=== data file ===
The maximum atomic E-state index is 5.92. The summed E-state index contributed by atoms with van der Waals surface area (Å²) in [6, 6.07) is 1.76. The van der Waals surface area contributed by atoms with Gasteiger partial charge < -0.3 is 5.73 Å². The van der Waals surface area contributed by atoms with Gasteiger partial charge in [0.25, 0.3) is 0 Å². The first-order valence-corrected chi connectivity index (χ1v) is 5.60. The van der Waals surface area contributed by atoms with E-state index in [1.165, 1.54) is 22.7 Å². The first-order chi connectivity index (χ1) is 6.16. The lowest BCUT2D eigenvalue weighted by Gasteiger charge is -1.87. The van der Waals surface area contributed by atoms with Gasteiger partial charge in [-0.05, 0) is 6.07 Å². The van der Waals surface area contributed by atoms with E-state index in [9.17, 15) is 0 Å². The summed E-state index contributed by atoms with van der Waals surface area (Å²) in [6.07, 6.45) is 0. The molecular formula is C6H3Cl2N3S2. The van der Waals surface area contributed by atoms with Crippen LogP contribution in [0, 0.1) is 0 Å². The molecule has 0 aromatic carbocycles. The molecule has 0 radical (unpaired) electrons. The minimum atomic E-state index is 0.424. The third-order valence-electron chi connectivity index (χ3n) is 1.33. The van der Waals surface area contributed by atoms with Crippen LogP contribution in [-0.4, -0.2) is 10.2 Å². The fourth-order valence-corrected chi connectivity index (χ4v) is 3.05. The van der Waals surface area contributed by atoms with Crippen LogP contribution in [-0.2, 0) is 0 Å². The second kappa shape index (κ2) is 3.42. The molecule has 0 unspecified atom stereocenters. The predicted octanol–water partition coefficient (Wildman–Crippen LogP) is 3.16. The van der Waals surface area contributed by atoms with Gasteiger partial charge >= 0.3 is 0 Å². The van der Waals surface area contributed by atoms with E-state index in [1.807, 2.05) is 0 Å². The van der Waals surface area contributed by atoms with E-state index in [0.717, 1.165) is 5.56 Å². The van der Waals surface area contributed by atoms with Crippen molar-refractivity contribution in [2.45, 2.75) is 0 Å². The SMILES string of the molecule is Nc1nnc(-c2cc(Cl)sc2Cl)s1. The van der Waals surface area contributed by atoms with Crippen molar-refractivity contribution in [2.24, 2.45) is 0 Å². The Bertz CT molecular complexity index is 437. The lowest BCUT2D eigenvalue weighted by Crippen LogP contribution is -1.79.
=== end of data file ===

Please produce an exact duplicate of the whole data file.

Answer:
The maximum atomic E-state index is 5.92. The summed E-state index contributed by atoms with van der Waals surface area (Å²) in [6, 6.07) is 1.76. The van der Waals surface area contributed by atoms with Gasteiger partial charge < -0.3 is 5.73 Å². The van der Waals surface area contributed by atoms with Gasteiger partial charge in [0.25, 0.3) is 0 Å². The first-order valence-corrected chi connectivity index (χ1v) is 5.60. The van der Waals surface area contributed by atoms with E-state index in [1.165, 1.54) is 22.7 Å². The first-order chi connectivity index (χ1) is 6.16. The lowest BCUT2D eigenvalue weighted by Gasteiger charge is -1.87. The van der Waals surface area contributed by atoms with Gasteiger partial charge in [-0.05, 0) is 6.07 Å². The van der Waals surface area contributed by atoms with E-state index in [9.17, 15) is 0 Å². The summed E-state index contributed by atoms with van der Waals surface area (Å²) in [6.07, 6.45) is 0. The molecular formula is C6H3Cl2N3S2. The van der Waals surface area contributed by atoms with Crippen LogP contribution in [0, 0.1) is 0 Å². The molecule has 0 aromatic carbocycles. The molecule has 0 radical (unpaired) electrons. The minimum atomic E-state index is 0.424. The third-order valence-electron chi connectivity index (χ3n) is 1.33. The van der Waals surface area contributed by atoms with Crippen LogP contribution in [-0.4, -0.2) is 10.2 Å². The fourth-order valence-corrected chi connectivity index (χ4v) is 3.05. The van der Waals surface area contributed by atoms with Crippen LogP contribution in [-0.2, 0) is 0 Å². The second kappa shape index (κ2) is 3.42. The molecule has 0 unspecified atom stereocenters. The predicted octanol–water partition coefficient (Wildman–Crippen LogP) is 3.16. The van der Waals surface area contributed by atoms with Gasteiger partial charge >= 0.3 is 0 Å². The van der Waals surface area contributed by atoms with E-state index in [1.807, 2.05) is 0 Å². The van der Waals surface area contributed by atoms with E-state index in [0.717, 1.165) is 5.56 Å². The van der Waals surface area contributed by atoms with Crippen molar-refractivity contribution in [2.45, 2.75) is 0 Å². The SMILES string of the molecule is Nc1nnc(-c2cc(Cl)sc2Cl)s1. The van der Waals surface area contributed by atoms with Crippen molar-refractivity contribution in [2.24, 2.45) is 0 Å². The Bertz CT molecular complexity index is 437. The lowest BCUT2D eigenvalue weighted by Crippen LogP contribution is -1.79.